A World War II bombardier who flew 52 missions defending China has died at the age of 96.
Maj. Richard Sherman died Wednesday, said Marquita Mihaliak, administrator of the Northeast Louisiana War Veterans Home in Monroe.
Sherman spent 13 months in China as a bombardier and navigator with the 11th Bomb Squadron of the Army's 14th Air Force, commanded by Maj. Gen. Claire Chennault, said Nell Calloway, Chennault's granddaughter and head of the Chennault Aviation and Military Museum in Monroe.
The 14th Air Force was nicknamed the Flying Tigers after the famed volunteer fighter group that, as a civilian adviser to nationalist China, Chennault had created to defend that country before the U.S. entered the war.
In a telephone interview, Calloway said only one volunteer Flying Tiger, Frank Losonsky, and a few members of the 14th Air Force are still alive.
Sherman's plane was shot down once, by Japanese disguised as a Chinese fishing crew, Calloway said.
"They had to make a decision whether to bail out or try to land on a small strip they found," she recounted. "They decided to try to land. That turned out to be a good thing — when they unpacked, they found that rats had eaten their parachutes."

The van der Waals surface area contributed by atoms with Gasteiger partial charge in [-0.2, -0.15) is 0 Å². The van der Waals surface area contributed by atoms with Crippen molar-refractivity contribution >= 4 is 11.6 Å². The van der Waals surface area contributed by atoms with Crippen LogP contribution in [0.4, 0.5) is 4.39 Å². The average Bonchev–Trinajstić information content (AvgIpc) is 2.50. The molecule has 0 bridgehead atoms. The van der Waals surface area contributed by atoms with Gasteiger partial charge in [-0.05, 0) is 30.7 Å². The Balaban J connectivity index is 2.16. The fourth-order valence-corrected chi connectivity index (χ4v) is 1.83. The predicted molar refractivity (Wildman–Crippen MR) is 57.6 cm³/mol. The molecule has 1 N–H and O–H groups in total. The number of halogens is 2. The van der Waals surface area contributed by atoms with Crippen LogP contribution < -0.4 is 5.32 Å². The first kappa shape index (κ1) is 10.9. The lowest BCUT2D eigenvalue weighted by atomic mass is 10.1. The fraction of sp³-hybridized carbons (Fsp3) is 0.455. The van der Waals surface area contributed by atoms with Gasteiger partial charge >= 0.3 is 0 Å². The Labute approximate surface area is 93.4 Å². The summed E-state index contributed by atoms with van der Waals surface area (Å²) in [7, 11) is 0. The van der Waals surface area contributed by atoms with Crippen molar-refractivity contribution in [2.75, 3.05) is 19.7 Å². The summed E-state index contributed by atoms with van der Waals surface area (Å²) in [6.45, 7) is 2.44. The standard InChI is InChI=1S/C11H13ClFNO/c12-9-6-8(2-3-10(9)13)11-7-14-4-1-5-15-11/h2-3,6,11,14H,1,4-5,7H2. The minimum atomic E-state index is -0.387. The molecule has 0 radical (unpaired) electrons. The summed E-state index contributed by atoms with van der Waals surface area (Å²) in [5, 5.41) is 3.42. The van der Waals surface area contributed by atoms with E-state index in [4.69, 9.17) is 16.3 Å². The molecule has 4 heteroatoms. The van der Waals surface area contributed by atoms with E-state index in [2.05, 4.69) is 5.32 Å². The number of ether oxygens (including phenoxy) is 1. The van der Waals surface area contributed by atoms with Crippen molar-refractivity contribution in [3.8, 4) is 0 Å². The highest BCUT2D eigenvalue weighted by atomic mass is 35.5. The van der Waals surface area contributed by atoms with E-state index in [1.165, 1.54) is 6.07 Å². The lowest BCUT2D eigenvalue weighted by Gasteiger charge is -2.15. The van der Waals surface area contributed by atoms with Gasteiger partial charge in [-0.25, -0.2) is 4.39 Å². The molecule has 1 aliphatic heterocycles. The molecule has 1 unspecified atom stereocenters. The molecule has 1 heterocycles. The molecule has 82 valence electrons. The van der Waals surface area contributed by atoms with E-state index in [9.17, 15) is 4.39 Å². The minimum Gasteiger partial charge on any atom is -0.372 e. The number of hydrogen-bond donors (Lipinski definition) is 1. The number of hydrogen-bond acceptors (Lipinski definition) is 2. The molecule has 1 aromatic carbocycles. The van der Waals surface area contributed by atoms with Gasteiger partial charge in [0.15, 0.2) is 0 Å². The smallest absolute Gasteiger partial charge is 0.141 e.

As a reservist, Sherman served in Germany during the Berlin Airlift, in which U.S., British and French cargo planes brought supplies to West Berlin for more than a year in 1948 and 1949, according to an obituary provided by Mihaliak.
He was assigned to Selman Army Airfield near Monroe after the war and stayed in the area, where he helped found the Chennault museum.
Sherman's funeral will be 1 p.m. Friday at First Methodist Church in Monroe, with burial at the Northeast Louisiana Veterans Cemetery in Rayville, according to the obituary.
Sherman is survived by his wife, daughter, two sons, five grandchildren and seven great-grandchildren.
Calloway said Sherman's mind remained sharp to the end, and he was interviewed in July by a Chinese painter who was also making a portrait of him. That portrait will be on display at his funeral Friday, Calloway said.
"This man served in China — 52 missions in a bomber — yet he lives to the ripe old age of 96 with his mind, his mentality and everything. Is that not amazing?" she said.